Referring to step 702, the input unit 106 receives a left image (the first two dimensional image) and a right image (the second two dimensional image). The left and right images are two different perspectives of the same scene (e.g., objects, landscape, etc.). The input unit 106 receives each two dimensional image at an original pixel size. Referring to step 704, the preprocessing unit 110 generates a reduced pixel image for each of the left and right images. Each reduced pixel image comprises a reduced pixel size that is less than the original pixel size of the left and right images. For example, as shown in FIG. 6, the preprocessing unit 110 generates the reduced pixel image 610 based on the two dimensional image 602. Reduced pixel image 610 is a representation of two dimensional image 602 with fewer pixels. For example, the arrows 650A, 650B (collectively arrows 650) that are overlaid over two dimensional image 602 divide the two dimensional image 602 into squares that comprise four pixels. When the preprocessing unit 110 translates the two dimensional image 602 to the reduced pixel image 610, the pixel 612 of the reduced pixel image 610 is set to the dominant pixel within the group of four pixels. For example, the square of the two dimensional image 602 that includes edge pixel 608B is translated to edge pixel 616B of the reduced pixel image 610 because three out of the four pixels in the corresponding square of the two dimensional image 602 are edge pixels.

The two dimensional image 602 and the reduced pixel image 610 are used for illustrative purposes only, as the translation from a two dimensional image to a reduced pixel image can be performed using different translation techniques (e.g., mapping more/fewer pixels in each two dimensional image to a corresponding pixel in the reduced pixel image, mapping multiple pixels in each two dimensional image to multiple pixels in the reduced pixel image, etc.). Additionally, the size of the reduced pixel image the preprocessing unit 110 generates can be adjusted (e.g., 100 pixels by 100 pixels, 100 pixels by 200 pixels, etc.). Each left and right image can be reduced because each image may have pixels the other may not have (e.g., due to the view point of the image). For example, as described above, only one side of an object in the left and right images may be visible from one angle, there may be a hidden point, and/or the like.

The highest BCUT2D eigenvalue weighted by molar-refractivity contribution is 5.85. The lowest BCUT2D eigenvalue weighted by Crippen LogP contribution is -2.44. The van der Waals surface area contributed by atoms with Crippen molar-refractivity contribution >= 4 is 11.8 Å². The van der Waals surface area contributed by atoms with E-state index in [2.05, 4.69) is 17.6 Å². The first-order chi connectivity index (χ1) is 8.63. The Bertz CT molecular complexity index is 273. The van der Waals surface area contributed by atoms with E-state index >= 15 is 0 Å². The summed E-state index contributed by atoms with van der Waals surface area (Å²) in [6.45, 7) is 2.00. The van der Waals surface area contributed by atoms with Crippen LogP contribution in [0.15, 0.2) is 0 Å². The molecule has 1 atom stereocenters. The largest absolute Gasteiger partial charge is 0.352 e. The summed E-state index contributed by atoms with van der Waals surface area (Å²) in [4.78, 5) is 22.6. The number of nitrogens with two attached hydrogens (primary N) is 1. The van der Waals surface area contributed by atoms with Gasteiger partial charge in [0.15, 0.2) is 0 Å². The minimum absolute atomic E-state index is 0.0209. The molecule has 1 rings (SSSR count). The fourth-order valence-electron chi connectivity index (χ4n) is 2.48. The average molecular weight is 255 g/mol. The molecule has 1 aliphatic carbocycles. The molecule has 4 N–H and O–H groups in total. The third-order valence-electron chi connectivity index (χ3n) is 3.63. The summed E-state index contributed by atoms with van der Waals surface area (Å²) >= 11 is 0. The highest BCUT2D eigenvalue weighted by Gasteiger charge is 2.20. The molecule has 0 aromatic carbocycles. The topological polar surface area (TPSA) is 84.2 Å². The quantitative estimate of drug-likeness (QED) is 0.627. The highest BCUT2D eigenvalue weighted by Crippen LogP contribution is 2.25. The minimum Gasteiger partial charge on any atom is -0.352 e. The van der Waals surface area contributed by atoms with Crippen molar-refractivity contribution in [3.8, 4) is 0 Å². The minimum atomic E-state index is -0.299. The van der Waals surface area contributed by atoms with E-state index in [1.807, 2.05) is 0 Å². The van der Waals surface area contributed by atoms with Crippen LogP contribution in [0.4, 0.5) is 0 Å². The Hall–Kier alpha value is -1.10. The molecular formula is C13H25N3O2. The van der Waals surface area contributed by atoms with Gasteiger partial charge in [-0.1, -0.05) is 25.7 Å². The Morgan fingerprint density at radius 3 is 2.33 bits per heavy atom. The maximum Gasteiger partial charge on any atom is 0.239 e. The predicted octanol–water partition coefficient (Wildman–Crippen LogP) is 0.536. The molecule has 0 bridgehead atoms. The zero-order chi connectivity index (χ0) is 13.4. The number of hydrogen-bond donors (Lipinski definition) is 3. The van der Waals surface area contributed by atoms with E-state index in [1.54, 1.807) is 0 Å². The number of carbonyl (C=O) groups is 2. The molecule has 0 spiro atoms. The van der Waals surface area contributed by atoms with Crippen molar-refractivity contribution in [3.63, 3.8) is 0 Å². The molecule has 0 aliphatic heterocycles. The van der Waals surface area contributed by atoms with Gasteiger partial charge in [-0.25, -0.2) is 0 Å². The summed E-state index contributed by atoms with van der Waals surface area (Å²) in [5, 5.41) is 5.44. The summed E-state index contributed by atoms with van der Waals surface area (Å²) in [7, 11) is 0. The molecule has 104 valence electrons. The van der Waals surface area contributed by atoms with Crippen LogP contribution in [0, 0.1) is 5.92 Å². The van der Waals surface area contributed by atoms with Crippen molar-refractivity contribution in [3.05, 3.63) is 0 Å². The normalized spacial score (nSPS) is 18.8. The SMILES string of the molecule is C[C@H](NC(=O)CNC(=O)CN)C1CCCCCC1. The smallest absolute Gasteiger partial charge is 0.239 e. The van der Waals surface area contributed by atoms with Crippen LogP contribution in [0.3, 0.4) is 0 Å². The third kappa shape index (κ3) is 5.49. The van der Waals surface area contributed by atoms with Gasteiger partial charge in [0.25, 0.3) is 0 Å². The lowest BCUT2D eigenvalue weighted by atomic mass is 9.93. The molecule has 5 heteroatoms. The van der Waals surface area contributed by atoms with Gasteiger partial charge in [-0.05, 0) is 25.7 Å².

Referring to step 706, the preprocessing unit 110 calculates boundary information for each of the left and right images. During this step, the depth generator 102 determines which points (e.g., one or more points) in the left and right images are more likely to be important points (i.e., object boundaries) for ultimately generating the depth map between the left and right images (e.g., at steps 708 and 710). The preprocessing unit 110 can calculate the edge information for the left and right images, and use the edge information to determine a common point for the stereoscopic images. A common point provides a point of reference for comparing the left and right images. For example, the preprocessing unit 110 can determine a common point between the left and right images to be a pixel located on the side of an object in the image (e.g., pixel 608C of the two dimensional image 602). Advantageously, by finding a common point between the left and right images, the preprocessing unit 110 does not need to match multiple points in the left and right images.